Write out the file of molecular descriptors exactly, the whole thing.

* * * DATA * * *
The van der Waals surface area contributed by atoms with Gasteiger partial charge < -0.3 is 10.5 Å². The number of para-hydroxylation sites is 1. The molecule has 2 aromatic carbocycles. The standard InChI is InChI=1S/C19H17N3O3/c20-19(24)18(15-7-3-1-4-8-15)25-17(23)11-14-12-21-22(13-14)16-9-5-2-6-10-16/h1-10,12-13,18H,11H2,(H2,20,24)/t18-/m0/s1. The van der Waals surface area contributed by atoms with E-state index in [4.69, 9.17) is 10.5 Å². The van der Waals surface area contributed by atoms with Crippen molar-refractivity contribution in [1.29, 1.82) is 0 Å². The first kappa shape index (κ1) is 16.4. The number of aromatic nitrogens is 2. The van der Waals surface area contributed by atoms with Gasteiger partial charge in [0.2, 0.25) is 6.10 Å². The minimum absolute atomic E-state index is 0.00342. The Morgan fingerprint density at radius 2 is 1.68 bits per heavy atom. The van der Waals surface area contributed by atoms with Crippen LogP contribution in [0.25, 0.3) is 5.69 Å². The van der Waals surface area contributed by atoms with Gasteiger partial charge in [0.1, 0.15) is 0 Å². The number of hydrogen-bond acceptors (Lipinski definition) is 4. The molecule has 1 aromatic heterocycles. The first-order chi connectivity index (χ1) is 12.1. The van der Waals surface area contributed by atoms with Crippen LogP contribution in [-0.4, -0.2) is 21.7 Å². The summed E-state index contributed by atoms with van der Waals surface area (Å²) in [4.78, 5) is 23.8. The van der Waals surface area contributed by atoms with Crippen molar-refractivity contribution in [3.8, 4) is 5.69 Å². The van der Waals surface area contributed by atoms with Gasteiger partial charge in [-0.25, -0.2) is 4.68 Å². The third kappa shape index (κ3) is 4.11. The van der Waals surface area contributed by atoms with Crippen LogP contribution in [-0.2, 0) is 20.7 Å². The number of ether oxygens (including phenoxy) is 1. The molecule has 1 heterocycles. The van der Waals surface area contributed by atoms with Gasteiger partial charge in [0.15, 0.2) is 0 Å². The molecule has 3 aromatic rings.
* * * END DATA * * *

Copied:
The van der Waals surface area contributed by atoms with Gasteiger partial charge < -0.3 is 10.5 Å². The number of para-hydroxylation sites is 1. The molecule has 2 aromatic carbocycles. The standard InChI is InChI=1S/C19H17N3O3/c20-19(24)18(15-7-3-1-4-8-15)25-17(23)11-14-12-21-22(13-14)16-9-5-2-6-10-16/h1-10,12-13,18H,11H2,(H2,20,24)/t18-/m0/s1. The van der Waals surface area contributed by atoms with E-state index in [4.69, 9.17) is 10.5 Å². The van der Waals surface area contributed by atoms with Crippen molar-refractivity contribution in [1.29, 1.82) is 0 Å². The first kappa shape index (κ1) is 16.4. The number of aromatic nitrogens is 2. The van der Waals surface area contributed by atoms with Gasteiger partial charge in [0.2, 0.25) is 6.10 Å². The minimum absolute atomic E-state index is 0.00342. The Morgan fingerprint density at radius 2 is 1.68 bits per heavy atom. The van der Waals surface area contributed by atoms with Crippen LogP contribution in [0.25, 0.3) is 5.69 Å². The van der Waals surface area contributed by atoms with Gasteiger partial charge in [0.1, 0.15) is 0 Å². The number of hydrogen-bond acceptors (Lipinski definition) is 4. The molecule has 1 aromatic heterocycles. The first-order chi connectivity index (χ1) is 12.1. The van der Waals surface area contributed by atoms with Crippen LogP contribution in [-0.4, -0.2) is 21.7 Å². The summed E-state index contributed by atoms with van der Waals surface area (Å²) in [4.78, 5) is 23.8. The van der Waals surface area contributed by atoms with Crippen molar-refractivity contribution in [3.8, 4) is 5.69 Å². The van der Waals surface area contributed by atoms with Gasteiger partial charge in [-0.25, -0.2) is 4.68 Å². The third kappa shape index (κ3) is 4.11. The van der Waals surface area contributed by atoms with Crippen LogP contribution in [-0.2, 0) is 20.7 Å². The number of ether oxygens (including phenoxy) is 1. The molecule has 1 heterocycles. The van der Waals surface area contributed by atoms with Gasteiger partial charge in [0.15, 0.2) is 0 Å². The molecule has 3 aromatic rings.